Sunday, February 04, 2018

Protect Diversity Not Competition

I have mentioned before we should get rid of the competition watchdog, and have laws to protect diversity not competition. If we protect competition then there can "only be one", and then the competition is over: everything else is wiped out. Not a very sensible thing to do.

So following on from the previous post about political parties, a similar approach could be applied to other areas. That is limit market share to 20%, in all its variations. So having the big 2 is not acceptable but the big 5 is tolerable.

Currently when the competition watchdog investigates, the big department store or supermarket is seen to do no wrong, and is permitted to move into an area and wipe out all local business. Protecting diversity rather than competition should prevent such action.

A big supermarket may only have 15% of the market nationally, but locally it can hold 100% of the market. The latter is not acceptable, it violates the 20% rule. But what is local?

Previously, I have indicated that a circular cell 5 km in diameter can be surveyed by one person in one day, assuming they can walk at 5km/h and otherwise walk for 5 hours/day. Such cell can be traversed in 1 hour, its takes 30 minutes to get from perimeter to the centre. It takes a day to walk from the centre around the perimeter and return to the centre. Various zigzag paths can be taken around the cell to explore it in 1 day. The world's land mass contains over 7 million such cells, and with a population of around 7 billion, then 1000 people can occupy each cell. A 1 km square cell with a hub 500m x 500m, can provide home to some 5000 people in single person single storey dwellings. Such dwellings are equally suitable for 2 persons and a baby, extended to two stories and the dwellings are suitable for two adults and two children. Thus 20 thousand people in a 1km square.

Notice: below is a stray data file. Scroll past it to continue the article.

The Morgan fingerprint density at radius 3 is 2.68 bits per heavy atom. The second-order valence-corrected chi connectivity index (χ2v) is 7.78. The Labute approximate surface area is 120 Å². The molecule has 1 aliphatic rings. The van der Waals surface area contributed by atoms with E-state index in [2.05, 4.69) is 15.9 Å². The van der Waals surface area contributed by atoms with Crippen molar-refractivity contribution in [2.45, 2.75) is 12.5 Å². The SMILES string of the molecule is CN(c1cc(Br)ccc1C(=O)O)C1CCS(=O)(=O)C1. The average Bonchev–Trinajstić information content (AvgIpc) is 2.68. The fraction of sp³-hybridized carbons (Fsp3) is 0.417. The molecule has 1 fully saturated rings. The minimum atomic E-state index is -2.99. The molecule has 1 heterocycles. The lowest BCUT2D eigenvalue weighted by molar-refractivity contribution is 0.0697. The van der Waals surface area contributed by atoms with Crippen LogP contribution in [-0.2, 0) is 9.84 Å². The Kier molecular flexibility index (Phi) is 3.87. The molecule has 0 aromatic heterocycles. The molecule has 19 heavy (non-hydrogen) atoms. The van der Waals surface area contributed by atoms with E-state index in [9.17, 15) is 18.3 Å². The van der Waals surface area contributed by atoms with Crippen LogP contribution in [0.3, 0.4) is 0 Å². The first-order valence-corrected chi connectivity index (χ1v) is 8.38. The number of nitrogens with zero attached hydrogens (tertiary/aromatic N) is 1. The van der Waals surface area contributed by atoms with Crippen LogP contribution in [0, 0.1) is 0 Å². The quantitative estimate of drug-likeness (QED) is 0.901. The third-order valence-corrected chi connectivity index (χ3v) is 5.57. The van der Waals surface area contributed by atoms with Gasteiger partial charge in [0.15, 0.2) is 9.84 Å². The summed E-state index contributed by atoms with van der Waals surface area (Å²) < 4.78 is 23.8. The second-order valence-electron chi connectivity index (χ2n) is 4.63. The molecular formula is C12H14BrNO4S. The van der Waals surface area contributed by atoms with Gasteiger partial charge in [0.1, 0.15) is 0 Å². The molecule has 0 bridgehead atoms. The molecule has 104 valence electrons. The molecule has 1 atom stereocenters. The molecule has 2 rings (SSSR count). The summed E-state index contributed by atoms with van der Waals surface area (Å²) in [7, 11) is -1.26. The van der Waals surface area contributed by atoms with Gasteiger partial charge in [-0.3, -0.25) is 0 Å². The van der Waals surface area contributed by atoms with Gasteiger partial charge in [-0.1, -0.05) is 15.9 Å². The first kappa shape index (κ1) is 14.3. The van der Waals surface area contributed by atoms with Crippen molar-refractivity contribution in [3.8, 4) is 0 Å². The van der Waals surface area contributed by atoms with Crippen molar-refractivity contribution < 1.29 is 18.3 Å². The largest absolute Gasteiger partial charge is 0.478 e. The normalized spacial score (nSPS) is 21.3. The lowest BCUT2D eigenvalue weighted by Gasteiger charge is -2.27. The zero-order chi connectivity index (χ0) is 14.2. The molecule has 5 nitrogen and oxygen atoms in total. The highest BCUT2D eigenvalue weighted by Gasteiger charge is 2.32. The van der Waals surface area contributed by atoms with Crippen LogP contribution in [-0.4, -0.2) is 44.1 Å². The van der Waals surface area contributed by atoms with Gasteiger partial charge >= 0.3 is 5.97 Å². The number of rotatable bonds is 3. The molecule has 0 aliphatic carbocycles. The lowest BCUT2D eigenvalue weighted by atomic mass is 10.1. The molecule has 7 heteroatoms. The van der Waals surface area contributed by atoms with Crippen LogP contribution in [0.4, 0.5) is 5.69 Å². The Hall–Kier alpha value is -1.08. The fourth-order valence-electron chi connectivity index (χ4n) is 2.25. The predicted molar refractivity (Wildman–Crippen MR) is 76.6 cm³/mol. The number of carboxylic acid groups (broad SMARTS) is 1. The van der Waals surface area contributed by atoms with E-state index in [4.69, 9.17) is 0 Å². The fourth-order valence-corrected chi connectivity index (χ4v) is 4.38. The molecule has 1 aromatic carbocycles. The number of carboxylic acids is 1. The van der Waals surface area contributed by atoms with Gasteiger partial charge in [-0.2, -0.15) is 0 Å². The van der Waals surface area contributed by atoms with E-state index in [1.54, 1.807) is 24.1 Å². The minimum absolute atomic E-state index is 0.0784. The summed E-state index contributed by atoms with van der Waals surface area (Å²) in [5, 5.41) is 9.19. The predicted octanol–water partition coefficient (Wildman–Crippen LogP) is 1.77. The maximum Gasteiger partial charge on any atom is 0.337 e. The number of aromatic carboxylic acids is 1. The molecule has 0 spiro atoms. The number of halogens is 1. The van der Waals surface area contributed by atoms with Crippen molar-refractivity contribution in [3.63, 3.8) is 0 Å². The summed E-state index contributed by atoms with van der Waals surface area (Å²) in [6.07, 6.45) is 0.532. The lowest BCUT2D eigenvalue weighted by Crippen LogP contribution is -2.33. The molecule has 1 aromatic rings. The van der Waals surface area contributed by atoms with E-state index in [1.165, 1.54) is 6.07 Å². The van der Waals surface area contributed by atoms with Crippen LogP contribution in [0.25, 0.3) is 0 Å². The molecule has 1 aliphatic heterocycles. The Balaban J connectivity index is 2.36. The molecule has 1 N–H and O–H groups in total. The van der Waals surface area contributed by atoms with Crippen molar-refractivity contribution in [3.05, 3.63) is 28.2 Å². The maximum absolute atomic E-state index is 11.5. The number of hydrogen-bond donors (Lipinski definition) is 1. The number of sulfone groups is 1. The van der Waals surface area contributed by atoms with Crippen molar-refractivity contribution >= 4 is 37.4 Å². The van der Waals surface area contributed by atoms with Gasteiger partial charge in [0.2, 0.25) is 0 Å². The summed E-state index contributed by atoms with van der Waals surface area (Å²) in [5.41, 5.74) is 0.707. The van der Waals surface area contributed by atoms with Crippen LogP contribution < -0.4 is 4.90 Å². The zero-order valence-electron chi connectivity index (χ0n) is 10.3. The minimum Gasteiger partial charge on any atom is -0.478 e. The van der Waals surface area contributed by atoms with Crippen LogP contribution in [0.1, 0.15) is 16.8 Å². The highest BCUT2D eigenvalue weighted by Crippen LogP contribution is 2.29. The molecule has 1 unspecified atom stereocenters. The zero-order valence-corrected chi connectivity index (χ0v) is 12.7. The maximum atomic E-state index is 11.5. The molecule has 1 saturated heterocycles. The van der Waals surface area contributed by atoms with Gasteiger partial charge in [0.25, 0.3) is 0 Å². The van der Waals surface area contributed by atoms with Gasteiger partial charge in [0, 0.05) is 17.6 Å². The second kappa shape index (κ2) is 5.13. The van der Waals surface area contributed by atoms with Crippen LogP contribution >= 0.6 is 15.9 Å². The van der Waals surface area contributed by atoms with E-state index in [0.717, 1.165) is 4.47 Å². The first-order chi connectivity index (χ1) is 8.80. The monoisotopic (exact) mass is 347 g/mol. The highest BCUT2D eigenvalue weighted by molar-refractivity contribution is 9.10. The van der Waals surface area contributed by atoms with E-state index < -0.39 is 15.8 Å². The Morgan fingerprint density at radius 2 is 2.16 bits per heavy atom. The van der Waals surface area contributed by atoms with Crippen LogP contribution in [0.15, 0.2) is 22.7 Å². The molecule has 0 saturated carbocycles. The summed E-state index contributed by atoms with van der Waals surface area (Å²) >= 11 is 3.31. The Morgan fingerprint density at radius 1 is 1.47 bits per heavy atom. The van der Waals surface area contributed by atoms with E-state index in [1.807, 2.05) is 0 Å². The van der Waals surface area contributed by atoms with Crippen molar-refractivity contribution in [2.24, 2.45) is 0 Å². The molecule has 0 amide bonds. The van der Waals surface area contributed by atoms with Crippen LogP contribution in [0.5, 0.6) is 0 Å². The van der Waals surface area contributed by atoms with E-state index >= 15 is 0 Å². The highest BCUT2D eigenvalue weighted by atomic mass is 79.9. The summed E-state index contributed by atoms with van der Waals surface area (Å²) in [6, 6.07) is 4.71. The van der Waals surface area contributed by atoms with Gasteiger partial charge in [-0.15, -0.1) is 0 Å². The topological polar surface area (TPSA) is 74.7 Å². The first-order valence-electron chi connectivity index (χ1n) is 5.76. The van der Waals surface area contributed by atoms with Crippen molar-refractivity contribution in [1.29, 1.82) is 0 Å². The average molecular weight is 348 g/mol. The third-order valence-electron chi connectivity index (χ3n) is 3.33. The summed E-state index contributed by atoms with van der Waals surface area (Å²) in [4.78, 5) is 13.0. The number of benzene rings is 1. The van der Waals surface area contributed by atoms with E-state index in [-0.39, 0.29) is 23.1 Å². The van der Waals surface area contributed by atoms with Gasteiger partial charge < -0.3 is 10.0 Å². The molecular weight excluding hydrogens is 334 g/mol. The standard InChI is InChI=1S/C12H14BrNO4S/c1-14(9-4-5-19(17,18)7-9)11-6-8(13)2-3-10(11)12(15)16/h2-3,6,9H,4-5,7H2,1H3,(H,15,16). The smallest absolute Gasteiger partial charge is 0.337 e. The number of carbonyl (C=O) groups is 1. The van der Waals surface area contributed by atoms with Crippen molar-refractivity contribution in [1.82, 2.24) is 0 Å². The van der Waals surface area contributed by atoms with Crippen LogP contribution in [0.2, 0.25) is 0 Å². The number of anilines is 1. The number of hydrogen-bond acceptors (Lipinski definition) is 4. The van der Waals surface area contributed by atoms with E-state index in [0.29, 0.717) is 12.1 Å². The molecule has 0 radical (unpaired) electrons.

Any cell greater than 5km diameter is likely to require mechanised transport, at the very minimum a handcart or bicycle.  A cell 1km in diameter is potentially the more walkable, and less dependent on machinery. Though mechanised transport is likely required to get goods in and out of such cells.

Any case it provides a starting point for setting some limits. Population limited to 200 to 4,000 people, or radial extents limits to a distance from 0.5km to 2.5km.

So if we pick a supermarket at random and locate it at the centre of a 5km diameter cell, then inside that cell there should be found, at least another 4 similar independent stores. If not then the supermarket has too large a market. A second check is the size of the population, it actually serves compared to available population: if it supplies more than 4,000 people from the one store then it is too large. That is the simple check.